Archive for the ‘Where they Went’ Category

Aping around in Africa

July 20, 2009

(“Where they Went,” published May 24, 2009, Boston Globe)

Debra Walk on safari in Seregeti, Tanzania

Debra Walk on safari in Tanzania

WHO: Debra L. Walk, 60, of Revere.

WHERE: Tanzania and Uganda.

WHEN: Three weeks in November and December.

WHY: “When I turned 50, at a spa in Utah, I thought, in 10 years, you’ll be 60. Where do you want to be?” Walk said. An African safari was the answer. “Elephants are my favorite animal, and the thought of being so close to them was really exciting, with me being confined and not them. I saved for 10 years, and it was worth every penny.”

Debra at at the Ngorongoro Conservation Area in Tanzania

Posing at Ngorongoro Conservation Area

INSTANT KARMA: Walk started with a two-week “classic safari” with Thomson Safaris, which featured several days of wildlife viewing. When she spotted an elephant the first day, “I screamed,” she said. “Later we were so close to them we could see their eyelashes. Our jeeps were surrounded by them. It literally took my breath away. We spent four days on the Serengeti, and we were there during wildebeest migration.”

Debra with guides before boarding the plane to leave the Serengeti to Arusha, Tanzania

Debra with her Serengeti guides before boarding the bush plane for Arusha

KINFOLK: Walk arranged for her final week to be in Uganda, and set up gorilla and chimpanzee activities through Adventure Trails. She’s drawn to the animals because “they’re our cousins and I think eventually they’re not going to exist anymore out in the wild. Humans are destroying their habitat.”

GROUP OUTING: She spent the first few days in Bwindi Impenetrable Forest, a rain forest known for its mountain gorilla population. “You’re allowed to spend up to an hour with them. You can’t eat anything, run around, or make eye contact with the silverback, the leader, and you can’t use a flash. There’s a good chance you’ll see them, but it’s not guaranteed.” Walk was lucky enough to see gorillas on both outings. “We spent an hour with the second group. The silverback’s first-in-command was no more than five feet from us and actually posed for us.”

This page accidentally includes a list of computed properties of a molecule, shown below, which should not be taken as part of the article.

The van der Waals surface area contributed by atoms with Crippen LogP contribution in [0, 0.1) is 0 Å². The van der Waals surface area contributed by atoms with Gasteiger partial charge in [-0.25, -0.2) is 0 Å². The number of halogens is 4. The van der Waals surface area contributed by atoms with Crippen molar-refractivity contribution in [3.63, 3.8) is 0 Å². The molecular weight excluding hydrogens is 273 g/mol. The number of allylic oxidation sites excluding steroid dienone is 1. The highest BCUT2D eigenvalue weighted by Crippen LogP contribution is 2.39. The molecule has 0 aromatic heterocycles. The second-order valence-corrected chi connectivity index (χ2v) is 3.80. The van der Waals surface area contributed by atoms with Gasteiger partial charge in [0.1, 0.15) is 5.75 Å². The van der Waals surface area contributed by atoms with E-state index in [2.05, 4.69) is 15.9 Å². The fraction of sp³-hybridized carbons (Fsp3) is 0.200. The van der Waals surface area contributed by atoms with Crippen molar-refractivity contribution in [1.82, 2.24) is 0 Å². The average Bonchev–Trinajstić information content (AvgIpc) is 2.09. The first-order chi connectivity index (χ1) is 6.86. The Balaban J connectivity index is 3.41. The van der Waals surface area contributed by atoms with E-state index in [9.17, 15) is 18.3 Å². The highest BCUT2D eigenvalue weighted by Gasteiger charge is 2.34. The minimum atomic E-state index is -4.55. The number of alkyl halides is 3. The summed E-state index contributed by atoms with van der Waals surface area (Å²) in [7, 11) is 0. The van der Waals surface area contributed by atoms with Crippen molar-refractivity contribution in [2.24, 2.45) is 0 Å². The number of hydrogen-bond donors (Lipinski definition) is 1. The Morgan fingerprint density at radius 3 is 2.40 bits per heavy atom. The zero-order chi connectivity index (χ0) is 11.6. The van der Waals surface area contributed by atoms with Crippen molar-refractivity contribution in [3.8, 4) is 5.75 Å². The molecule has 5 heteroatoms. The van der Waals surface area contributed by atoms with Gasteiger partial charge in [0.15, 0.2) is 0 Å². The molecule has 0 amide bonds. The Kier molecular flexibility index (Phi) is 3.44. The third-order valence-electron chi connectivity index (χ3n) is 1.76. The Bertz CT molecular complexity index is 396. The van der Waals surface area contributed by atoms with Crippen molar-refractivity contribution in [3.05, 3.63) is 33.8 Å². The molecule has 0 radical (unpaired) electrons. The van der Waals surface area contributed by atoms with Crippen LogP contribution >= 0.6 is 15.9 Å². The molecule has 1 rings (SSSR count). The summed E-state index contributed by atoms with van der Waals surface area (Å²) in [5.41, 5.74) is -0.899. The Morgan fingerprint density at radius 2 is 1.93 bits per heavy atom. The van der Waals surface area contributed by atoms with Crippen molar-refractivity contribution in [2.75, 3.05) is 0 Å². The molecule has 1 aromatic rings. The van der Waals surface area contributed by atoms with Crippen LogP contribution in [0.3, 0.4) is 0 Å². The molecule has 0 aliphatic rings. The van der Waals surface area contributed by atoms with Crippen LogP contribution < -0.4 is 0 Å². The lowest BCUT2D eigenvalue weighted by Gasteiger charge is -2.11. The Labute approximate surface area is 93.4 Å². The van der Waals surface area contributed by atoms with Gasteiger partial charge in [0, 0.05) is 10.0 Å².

Debra standing on the equator in Uganda

Debra straddles the equator in Uganda

PERSONAL ATTENTION: Her trip ended with three nights at Ngamba Island Chimpanzee Sanctuary on Lake Victoria. “Even though elephants are my favorite animal, my favorite day was on Ngamba when I got to walk with the chimpanzees. One of them jumped on my back and I gave her a piggyback ride. I have a tattoo on my wrist, and she was grooming me, trying to get it off with her fingernails. She untied my shoes, pulled out my laces, and tried to relace them.”

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Artist’s-eye view of Art Basel Miami Beach

June 4, 2009
Arden Gallery in Boston represents Joanne Mattera

Joanne Mattera wakes up Newbury Street with this piece at Arden Gallery in Boston

I met artist Joanne Mattera when I went to her 2003 show at Arden Gallery in Boston (one of my first outings with Wessel). I’m drawn to colorists, and she’s one of my favorite. I love, love, love her paintings. Joanne works in (and introduced me to) encaustic, a method of painting with translucent layers of wax. She literally wrote the book on it — “The Art of Encaustic Painting.” Coincidentally, this weekend Joanne is holding the third annual Encaustic Painting Conference at Montserrat College at Art in Beverly, Mass. I took an encaustic workshop last year in Chapel Hill, NC, with Lynn Bregman Blass, whose work I also greatly admire. Let’s just say that I’m sticking to writing (which Joanne also does a great job of in her blog).    

When Joanne sent me this idea for my “Where they Went” column in the Boston Globe, I thought it was great. So, enough intro, here we go:

(“Where they Went,” published April 26, 2009,  Boston Globe)

Joanne Mattera at Art Basel Miami Beach, reflected in screen by Mark Fox

Joanne Mattera gets artsy with a Mark Fox screen at Art Basel Miami Beach

WHO: Joanne Mattera of Salem, Mass., and New York City

WHERE: Miami.

WHEN: A week in December.

WHY: To attend Art Basel Miami Beach and related shows. “My life and my art life are intertwined,” said Mattera, a painter mostly in encaustic who is represented by Arden Gallery in Boston. “Look what I do for fun: I go look at art.”

Joanne reflected in Anish Kapoor sculpture

Joanne reflects on Anish Kapoor sculpture

HOT SHOW: The prestigious Art Basel in South Florida, an international modern and contemporary art exhibit and sister show to Art Basel in Switzerland, has grown exponentially since its start in 2002, said Mattera, who has attended for the past four years. “It came out of nowhere and made this huge splash in the art world here. But then who wouldn’t want go to Florida in December?” Over the years, the show, held at the Miami Beach Convention Center, has inspired more than two dozen “satellite shows” both in surrounding venues and in Wynwood, Miami’s growing art district.